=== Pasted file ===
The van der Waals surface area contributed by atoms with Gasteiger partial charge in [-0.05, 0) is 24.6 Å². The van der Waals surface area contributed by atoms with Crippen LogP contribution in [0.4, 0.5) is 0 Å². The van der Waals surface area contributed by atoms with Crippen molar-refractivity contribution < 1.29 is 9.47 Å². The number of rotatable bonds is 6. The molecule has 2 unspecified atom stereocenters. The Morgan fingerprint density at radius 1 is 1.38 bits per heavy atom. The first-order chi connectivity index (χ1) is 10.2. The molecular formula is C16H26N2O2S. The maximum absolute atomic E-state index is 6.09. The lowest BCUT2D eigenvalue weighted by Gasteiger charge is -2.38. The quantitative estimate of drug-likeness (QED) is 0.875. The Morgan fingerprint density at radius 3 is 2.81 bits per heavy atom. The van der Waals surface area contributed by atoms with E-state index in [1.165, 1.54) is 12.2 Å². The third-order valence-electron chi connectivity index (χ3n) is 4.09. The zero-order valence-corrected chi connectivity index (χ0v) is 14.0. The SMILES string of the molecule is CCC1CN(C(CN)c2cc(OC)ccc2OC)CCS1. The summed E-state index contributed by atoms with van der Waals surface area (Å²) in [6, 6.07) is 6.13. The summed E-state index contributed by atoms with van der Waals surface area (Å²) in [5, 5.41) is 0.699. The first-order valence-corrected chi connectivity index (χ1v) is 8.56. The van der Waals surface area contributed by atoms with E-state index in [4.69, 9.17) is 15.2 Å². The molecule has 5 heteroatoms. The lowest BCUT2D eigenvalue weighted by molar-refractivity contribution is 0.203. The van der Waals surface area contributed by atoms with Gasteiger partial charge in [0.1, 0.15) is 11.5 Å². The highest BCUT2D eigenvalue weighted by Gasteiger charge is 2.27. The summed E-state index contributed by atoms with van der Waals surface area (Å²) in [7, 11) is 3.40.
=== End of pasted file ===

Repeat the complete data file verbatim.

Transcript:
The van der Waals surface area contributed by atoms with Gasteiger partial charge in [-0.05, 0) is 24.6 Å². The van der Waals surface area contributed by atoms with Crippen LogP contribution in [0.4, 0.5) is 0 Å². The van der Waals surface area contributed by atoms with Crippen molar-refractivity contribution < 1.29 is 9.47 Å². The number of rotatable bonds is 6. The molecule has 2 unspecified atom stereocenters. The Morgan fingerprint density at radius 1 is 1.38 bits per heavy atom. The first-order chi connectivity index (χ1) is 10.2. The molecular formula is C16H26N2O2S. The maximum absolute atomic E-state index is 6.09. The lowest BCUT2D eigenvalue weighted by Gasteiger charge is -2.38. The quantitative estimate of drug-likeness (QED) is 0.875. The Morgan fingerprint density at radius 3 is 2.81 bits per heavy atom. The van der Waals surface area contributed by atoms with E-state index in [1.165, 1.54) is 12.2 Å². The third-order valence-electron chi connectivity index (χ3n) is 4.09. The zero-order valence-corrected chi connectivity index (χ0v) is 14.0. The SMILES string of the molecule is CCC1CN(C(CN)c2cc(OC)ccc2OC)CCS1. The summed E-state index contributed by atoms with van der Waals surface area (Å²) in [6, 6.07) is 6.13. The summed E-state index contributed by atoms with van der Waals surface area (Å²) in [5, 5.41) is 0.699. The first-order valence-corrected chi connectivity index (χ1v) is 8.56. The van der Waals surface area contributed by atoms with E-state index in [4.69, 9.17) is 15.2 Å². The molecule has 5 heteroatoms. The lowest BCUT2D eigenvalue weighted by molar-refractivity contribution is 0.203. The van der Waals surface area contributed by atoms with Gasteiger partial charge in [0.1, 0.15) is 11.5 Å². The highest BCUT2D eigenvalue weighted by Gasteiger charge is 2.27. The summed E-state index contributed by atoms with van der Waals surface area (Å²) in [7, 11) is 3.40.